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One reo to rule them all?

“If the best resources on offer for our children aren’t in our dialect, then how the heck does dialect survive?” — Quinton Hita on the unintended consequences of the project to translate titles like ‘Harry Potter’ into Māori.
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Jade Kake: Māori by design

“There’s a lot of ways that Māori design can be woven into a building. But I think the essential thing is that whoever holds mana whenua in that area is engaged in the process."

Tuari Potiki: Fighting the darkness with the light

“This year, there’ll be another 4,000 convictions just for cannabis offences. Forty percent of those will be Māori. So I see decriminalisation and regulation as a way of reducing harm, particularly to Māori.”

Why we should care about retirement policy

“The simplicity and universality of the NZ Superannuation model is the envy of many across the world, but it doesn’t address the needs of all — nor is it guaranteed to be sustainable without refinement.” — Peter Cordtz, interim Retirement Commissioner.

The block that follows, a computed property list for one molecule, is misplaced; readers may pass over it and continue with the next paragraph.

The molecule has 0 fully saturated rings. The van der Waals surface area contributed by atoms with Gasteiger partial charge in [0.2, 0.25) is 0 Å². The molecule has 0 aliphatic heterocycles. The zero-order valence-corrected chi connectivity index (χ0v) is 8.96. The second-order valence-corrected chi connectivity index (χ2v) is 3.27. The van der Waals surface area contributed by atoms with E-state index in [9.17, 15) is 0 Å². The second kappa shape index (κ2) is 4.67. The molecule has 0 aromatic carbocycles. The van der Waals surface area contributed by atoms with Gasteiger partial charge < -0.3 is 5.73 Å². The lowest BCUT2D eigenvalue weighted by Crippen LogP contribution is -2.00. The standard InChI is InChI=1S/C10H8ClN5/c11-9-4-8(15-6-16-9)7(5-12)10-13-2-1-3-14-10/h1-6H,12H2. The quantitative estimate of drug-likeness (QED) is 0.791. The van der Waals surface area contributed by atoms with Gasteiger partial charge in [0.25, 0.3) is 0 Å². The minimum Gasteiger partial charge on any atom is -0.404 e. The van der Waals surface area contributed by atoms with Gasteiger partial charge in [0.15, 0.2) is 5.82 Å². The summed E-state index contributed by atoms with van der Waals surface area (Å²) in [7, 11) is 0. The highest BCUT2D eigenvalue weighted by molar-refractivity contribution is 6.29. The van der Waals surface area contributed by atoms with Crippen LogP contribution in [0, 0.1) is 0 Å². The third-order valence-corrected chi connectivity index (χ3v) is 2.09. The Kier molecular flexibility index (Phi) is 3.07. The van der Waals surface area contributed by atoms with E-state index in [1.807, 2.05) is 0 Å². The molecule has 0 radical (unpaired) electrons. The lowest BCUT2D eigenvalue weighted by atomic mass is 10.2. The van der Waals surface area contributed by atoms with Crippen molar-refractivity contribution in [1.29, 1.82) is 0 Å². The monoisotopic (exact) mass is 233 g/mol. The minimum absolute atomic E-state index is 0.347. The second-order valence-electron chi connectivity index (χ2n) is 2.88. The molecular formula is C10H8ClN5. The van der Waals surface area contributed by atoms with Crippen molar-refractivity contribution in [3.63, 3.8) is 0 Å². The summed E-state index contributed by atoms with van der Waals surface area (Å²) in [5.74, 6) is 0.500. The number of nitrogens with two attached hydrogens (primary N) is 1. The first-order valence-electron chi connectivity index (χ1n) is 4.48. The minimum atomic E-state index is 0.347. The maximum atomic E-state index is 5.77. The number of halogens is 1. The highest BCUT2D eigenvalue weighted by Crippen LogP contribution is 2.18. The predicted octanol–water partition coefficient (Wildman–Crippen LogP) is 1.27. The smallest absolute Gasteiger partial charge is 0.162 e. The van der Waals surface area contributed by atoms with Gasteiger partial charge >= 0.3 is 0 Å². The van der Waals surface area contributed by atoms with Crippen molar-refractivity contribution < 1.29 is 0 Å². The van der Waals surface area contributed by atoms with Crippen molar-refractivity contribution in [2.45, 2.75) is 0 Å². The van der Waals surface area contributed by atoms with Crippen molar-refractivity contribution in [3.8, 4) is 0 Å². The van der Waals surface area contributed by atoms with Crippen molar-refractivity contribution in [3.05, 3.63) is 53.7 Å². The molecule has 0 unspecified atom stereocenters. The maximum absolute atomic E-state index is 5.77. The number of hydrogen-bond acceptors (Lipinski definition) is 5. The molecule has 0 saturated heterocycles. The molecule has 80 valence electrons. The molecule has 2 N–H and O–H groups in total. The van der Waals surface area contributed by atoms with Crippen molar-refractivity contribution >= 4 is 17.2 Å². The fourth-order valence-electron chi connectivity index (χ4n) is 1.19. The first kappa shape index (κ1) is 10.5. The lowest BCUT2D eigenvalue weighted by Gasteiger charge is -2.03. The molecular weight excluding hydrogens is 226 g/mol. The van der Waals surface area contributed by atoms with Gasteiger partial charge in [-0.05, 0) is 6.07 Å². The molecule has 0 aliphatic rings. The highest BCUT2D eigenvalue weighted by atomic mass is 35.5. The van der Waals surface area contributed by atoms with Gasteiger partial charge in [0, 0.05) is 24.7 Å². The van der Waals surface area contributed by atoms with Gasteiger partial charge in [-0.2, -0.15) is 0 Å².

The one place I felt safe

“I did not want to go home. Because I knew that when I went home someone was going to be angry, someone was going to fight, and someone was going to get hurt.”

Ihumātao feels like how I wish Auckland felt

“I can’t think of a time I’ve been in such a mixed group. There is a vibe of considerateness, gentleness. People are careful with the kids, and with each other. If you make eye contact, people say 'Kia ora', even if you don’t say it first.”

Witi Ihimaera: A writer’s memoir

“You must continue your education, son, I don’t want you to be a servant to anyone, man or woman, Māori or Pākehā. Your father and I didn’t raise you to help us on the farm.”  

The problem with white saviours

“There was an imbalance — visually, strategically, and hierarchically. White people on top, founding, leading, paying. Indigenous people beneath, benefiting, smiling, grateful.”

Kura Forrester: Rudely funny

“Everybody knows what it's like to be on a first date. Or have rude thoughts. And, as long as you're being honest, it can be funny.” — Kura Forrester, Billy T award winner.

Rua Kēnana and the teaching of history

The move to make the teaching of history compulsory, “will not produce lasting benefit unless history comes to be seen not as information to be learned and then set aside, but as a force that shapes identity and influences choices.”

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